This commitment's inspiration can be traced to 1999, when President Clinton went online to buy Christmas gifts to show the American public that it was safe to make purchases through the Internet. One of the gifts he purchased was The Global Fund for Children's first book, Children from Australia to Zimbabwe. GFC's grantmaking work was just gaining momentum at that time, and they are proud to have established a track record of success, as evidenced by their thriving early grantee partners, few of whom have been featured at prior meetings of the Clinton Global Initiative, including Ruchika Social Service Organization (grantee partner, 1997-2005), the Afghan Institute of Learning (grantee partner, 1999-2005), CAMFED (grantee partner, 2000-2002), Room to Read (grantee partner, 2002), and Ubuntu Education Fund (grantee partner, 2002-2005).
Inspired by the vision of a world where all children grow up to be productive, caring citizens of a global society, this commitment focuses on the psychosocial development of young children under age eight. Early childhood development has received little attention internationally, even though the early years of childhood are critical for brain development as well as physical and emotional health. The second Millennium Development Goal calls for all children to be capable of completing primary education by 2015. In achieving this goal, nimble and responsive community organizations are best poised to reach and serve the most vulnerable children, who are often missed by mainstream initiatives.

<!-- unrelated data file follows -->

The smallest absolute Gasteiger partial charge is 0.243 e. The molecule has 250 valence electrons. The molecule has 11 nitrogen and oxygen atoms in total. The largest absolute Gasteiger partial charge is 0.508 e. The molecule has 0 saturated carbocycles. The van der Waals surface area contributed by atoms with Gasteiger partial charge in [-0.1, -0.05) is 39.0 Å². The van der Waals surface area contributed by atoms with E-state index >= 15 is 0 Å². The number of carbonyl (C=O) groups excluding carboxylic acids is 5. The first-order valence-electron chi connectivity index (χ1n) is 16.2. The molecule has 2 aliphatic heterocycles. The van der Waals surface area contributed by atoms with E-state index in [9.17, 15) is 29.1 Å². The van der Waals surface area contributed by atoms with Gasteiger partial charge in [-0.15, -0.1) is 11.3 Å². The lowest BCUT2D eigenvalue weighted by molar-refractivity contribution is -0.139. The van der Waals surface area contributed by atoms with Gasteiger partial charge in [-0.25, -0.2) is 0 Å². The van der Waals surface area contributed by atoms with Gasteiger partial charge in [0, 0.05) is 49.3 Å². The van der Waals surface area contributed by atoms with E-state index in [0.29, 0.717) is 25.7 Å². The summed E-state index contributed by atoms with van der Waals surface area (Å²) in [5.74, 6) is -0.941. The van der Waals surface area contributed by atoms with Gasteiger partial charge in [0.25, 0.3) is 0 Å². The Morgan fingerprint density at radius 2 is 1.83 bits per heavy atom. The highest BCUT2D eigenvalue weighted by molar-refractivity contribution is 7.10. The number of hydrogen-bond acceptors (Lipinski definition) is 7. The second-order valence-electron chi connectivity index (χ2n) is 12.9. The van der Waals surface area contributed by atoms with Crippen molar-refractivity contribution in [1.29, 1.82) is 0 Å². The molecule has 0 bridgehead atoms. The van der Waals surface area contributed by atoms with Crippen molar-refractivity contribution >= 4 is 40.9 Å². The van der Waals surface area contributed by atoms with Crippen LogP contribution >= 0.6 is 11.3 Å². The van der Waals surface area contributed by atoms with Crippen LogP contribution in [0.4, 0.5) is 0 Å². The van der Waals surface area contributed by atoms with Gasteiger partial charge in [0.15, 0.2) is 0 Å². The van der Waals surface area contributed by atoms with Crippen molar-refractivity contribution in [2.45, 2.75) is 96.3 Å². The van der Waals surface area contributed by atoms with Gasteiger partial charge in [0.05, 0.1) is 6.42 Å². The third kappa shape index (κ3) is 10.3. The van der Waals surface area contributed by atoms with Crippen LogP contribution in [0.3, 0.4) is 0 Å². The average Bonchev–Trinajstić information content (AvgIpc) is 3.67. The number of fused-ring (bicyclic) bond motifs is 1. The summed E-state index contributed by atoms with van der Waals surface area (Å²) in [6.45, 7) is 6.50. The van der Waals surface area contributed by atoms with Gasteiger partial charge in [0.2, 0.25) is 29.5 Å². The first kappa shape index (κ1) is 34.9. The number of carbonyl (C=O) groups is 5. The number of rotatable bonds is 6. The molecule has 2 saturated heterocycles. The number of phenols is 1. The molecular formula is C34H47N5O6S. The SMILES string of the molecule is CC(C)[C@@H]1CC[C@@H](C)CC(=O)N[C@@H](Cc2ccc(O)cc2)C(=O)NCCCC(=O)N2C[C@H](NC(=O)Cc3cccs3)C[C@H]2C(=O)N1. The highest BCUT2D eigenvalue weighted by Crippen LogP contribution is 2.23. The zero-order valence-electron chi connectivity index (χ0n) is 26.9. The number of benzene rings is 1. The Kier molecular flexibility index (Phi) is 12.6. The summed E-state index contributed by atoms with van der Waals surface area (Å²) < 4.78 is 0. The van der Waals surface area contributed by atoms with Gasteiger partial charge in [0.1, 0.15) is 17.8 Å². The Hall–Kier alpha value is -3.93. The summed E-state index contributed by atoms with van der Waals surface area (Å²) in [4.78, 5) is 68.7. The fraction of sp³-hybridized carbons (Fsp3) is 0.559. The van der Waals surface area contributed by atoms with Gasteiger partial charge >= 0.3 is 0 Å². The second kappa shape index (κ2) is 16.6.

GFC provides an important bridge between community-based organizations and the larger philanthropic and international development communities, finding emerging leaders and innovative service models and nurturing them over time so that they become stronger and more sustainable. Over the course of our history, GFC has distributed more than $7.6 million in grants, as well as complementary value-added services for capacity building, to over 279 groups in 65 countries and reached well over one million children. With an eye toward strengthening the grassroots, GFC will seek out the most promising community-based early childhood development models that build the skills of both children and their parents. GFC's 'grants plus' approach involves awarding small direct grants as well as an array of value-added services, including intensive organizational development assistance, supplemental grants to improve children's health and well-being, pro bono legal referrals, and help with leveraging additional funding, visibility, and capacity.